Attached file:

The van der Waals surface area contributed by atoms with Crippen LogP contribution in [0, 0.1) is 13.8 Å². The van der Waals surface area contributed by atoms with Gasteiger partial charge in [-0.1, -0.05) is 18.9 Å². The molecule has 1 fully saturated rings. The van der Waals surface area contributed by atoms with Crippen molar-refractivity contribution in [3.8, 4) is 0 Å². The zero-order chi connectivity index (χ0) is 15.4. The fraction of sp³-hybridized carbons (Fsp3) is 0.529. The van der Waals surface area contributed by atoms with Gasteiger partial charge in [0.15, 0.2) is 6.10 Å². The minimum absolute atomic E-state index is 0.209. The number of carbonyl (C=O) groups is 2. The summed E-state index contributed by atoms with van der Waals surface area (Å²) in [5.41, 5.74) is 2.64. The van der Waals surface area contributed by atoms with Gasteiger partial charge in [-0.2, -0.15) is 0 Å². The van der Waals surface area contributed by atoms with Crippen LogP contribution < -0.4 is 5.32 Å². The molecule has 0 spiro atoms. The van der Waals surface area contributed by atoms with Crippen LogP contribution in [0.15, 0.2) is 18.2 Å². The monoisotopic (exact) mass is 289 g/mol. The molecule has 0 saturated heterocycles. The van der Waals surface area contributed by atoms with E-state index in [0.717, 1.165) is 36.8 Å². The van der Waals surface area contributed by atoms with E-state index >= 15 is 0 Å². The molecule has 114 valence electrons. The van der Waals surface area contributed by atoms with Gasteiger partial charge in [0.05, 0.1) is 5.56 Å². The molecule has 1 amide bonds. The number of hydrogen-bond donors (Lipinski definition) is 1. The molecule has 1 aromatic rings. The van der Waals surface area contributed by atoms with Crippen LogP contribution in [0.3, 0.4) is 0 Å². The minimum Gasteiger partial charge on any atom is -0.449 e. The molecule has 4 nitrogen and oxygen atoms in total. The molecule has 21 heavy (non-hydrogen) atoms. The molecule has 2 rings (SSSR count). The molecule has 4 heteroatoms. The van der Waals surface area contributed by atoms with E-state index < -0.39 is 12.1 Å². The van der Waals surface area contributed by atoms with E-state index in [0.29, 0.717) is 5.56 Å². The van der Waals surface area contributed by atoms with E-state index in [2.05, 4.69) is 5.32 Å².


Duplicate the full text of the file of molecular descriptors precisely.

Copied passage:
The van der Waals surface area contributed by atoms with Crippen LogP contribution in [0, 0.1) is 13.8 Å². The van der Waals surface area contributed by atoms with Gasteiger partial charge in [-0.1, -0.05) is 18.9 Å². The molecule has 1 fully saturated rings. The van der Waals surface area contributed by atoms with Crippen molar-refractivity contribution in [3.8, 4) is 0 Å². The zero-order chi connectivity index (χ0) is 15.4. The fraction of sp³-hybridized carbons (Fsp3) is 0.529. The van der Waals surface area contributed by atoms with Gasteiger partial charge in [0.15, 0.2) is 6.10 Å². The minimum absolute atomic E-state index is 0.209. The number of carbonyl (C=O) groups is 2. The summed E-state index contributed by atoms with van der Waals surface area (Å²) in [5.41, 5.74) is 2.64. The van der Waals surface area contributed by atoms with Gasteiger partial charge in [-0.2, -0.15) is 0 Å². The van der Waals surface area contributed by atoms with Crippen LogP contribution < -0.4 is 5.32 Å². The molecule has 0 spiro atoms. The van der Waals surface area contributed by atoms with Crippen LogP contribution in [0.15, 0.2) is 18.2 Å². The monoisotopic (exact) mass is 289 g/mol. The molecule has 0 saturated heterocycles. The van der Waals surface area contributed by atoms with E-state index in [0.717, 1.165) is 36.8 Å². The van der Waals surface area contributed by atoms with E-state index >= 15 is 0 Å². The molecule has 114 valence electrons. The van der Waals surface area contributed by atoms with Gasteiger partial charge in [0.05, 0.1) is 5.56 Å². The molecule has 1 amide bonds. The number of hydrogen-bond donors (Lipinski definition) is 1. The molecule has 1 aromatic rings. The van der Waals surface area contributed by atoms with Crippen LogP contribution in [0.3, 0.4) is 0 Å². The minimum Gasteiger partial charge on any atom is -0.449 e. The molecule has 4 nitrogen and oxygen atoms in total. The molecule has 21 heavy (non-hydrogen) atoms. The molecule has 2 rings (SSSR count). The molecule has 4 heteroatoms. The van der Waals surface area contributed by atoms with E-state index < -0.39 is 12.1 Å². The van der Waals surface area contributed by atoms with E-state index in [0.29, 0.717) is 5.56 Å². The van der Waals surface area contributed by atoms with E-state index in [2.05, 4.69) is 5.32 Å².